Review: Twigson

Twigson is a fun and friendly family film about a boy who becomes best friend with a twig. Based on the famous children’s book, Twigson has become a good fantasy adventure for pre-school children.

While Sweden had Astrid Lindgren (author of Pippi Longstocking and Mio my Mio), Norway had Anne-Cath Vestly who since the 1950s wrote numerous children’s stories and books, and became the country’s most beloved author of all generations. Generation after generation grew up with her Grandma and Twigson tales, as well as her sweet voice on the radio. Anne-Cath was basically everyone’s grandmother, culturally speaking. It’s therefore no surprise that a film would be made of her Twigson books, although the first film had to wait until now, as CGI could solve the problem of a speaking, moving, living pine twig.

Twigson is about Lillebror (meaning “little brother”) and his family, who moves from the city to the country. There is nobody to play with there, so Lillebror finds a twig that seems to be a little different than other woonden debris. In fact, it is very different, because it thinks, talks and moves – it’s alive! Of course, only Lillebror can see and hear it, just like only Calvin can talk to and get responses from Hobbes. Lillebror names the would-be-firewood piece Knerten (which is the film’s original title, meaning something like “little piece of wood”) and with the aid of his imaginary friend he gets through everyday hassles such as unfriendly girls and a mysterious forest princess.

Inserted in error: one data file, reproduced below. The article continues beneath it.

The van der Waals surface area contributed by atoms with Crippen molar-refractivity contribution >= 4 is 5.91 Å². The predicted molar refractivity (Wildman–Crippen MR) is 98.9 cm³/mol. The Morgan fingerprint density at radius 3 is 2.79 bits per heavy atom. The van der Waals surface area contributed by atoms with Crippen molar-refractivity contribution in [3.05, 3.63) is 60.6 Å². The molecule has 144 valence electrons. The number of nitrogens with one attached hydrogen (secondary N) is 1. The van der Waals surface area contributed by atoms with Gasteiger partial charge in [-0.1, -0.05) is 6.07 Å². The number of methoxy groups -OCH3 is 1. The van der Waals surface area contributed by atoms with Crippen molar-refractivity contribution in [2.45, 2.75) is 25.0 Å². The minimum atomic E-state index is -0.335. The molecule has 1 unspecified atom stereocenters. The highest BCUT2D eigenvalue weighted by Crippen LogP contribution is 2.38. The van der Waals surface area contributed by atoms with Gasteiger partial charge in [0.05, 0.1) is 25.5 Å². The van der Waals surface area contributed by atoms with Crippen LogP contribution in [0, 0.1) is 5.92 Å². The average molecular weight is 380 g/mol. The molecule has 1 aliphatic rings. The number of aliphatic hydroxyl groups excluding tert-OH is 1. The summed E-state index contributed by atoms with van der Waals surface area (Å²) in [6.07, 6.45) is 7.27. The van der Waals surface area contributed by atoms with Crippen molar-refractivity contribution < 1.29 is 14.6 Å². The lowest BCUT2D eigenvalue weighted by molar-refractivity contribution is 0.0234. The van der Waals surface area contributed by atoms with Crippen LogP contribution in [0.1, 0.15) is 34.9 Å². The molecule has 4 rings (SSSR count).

While children’s movies often use fantasy elements to circumvent “boring” realism and to attract attention, Twigson is an example of a child’s inside imagination impacting the outer world, thus enabling him to survive. That’s how important this theme is. We have all dreamed up fantasy friends like this, which makes Twigson a universal example of how children work. This is also why this movie will go down so well with most young viewers. They can all relate to the film. But it is not just a psychological drama, it is first and foremost a comedy and I can imagine how 6 year old kids will be very amused by seeing that their imaginary friends can actually come to life. Wether your kid has a twig or a doll or a rag, giving them the idea that their fantasy friends can be real must be an amusing concept.

However, as with all good fantasy tales, Twigson is not only fun and friendly. It also has its fair share of scares and spooky moments. This makes the film a more complete adventure for the youngsters, as boyhood is not only about cuddly twigs and nice mates. Lillebror learns to deal with his challenges and that is a lesson every kid should copy.

As far as family and children’s films goes, for its age group (4 – 10) Twigson is amusing, fun and has a big heart. The characters of Anne-Cath Vesly are well represented and watching her universal story can never be too offputting even for adults.

Twigson is the first of (so far) 3 movies. A sequel was released in 2010 and another one is coming out in 2011.

Directed by Åsleik Engmark

Norway, 2009

Rated 7 of 10.

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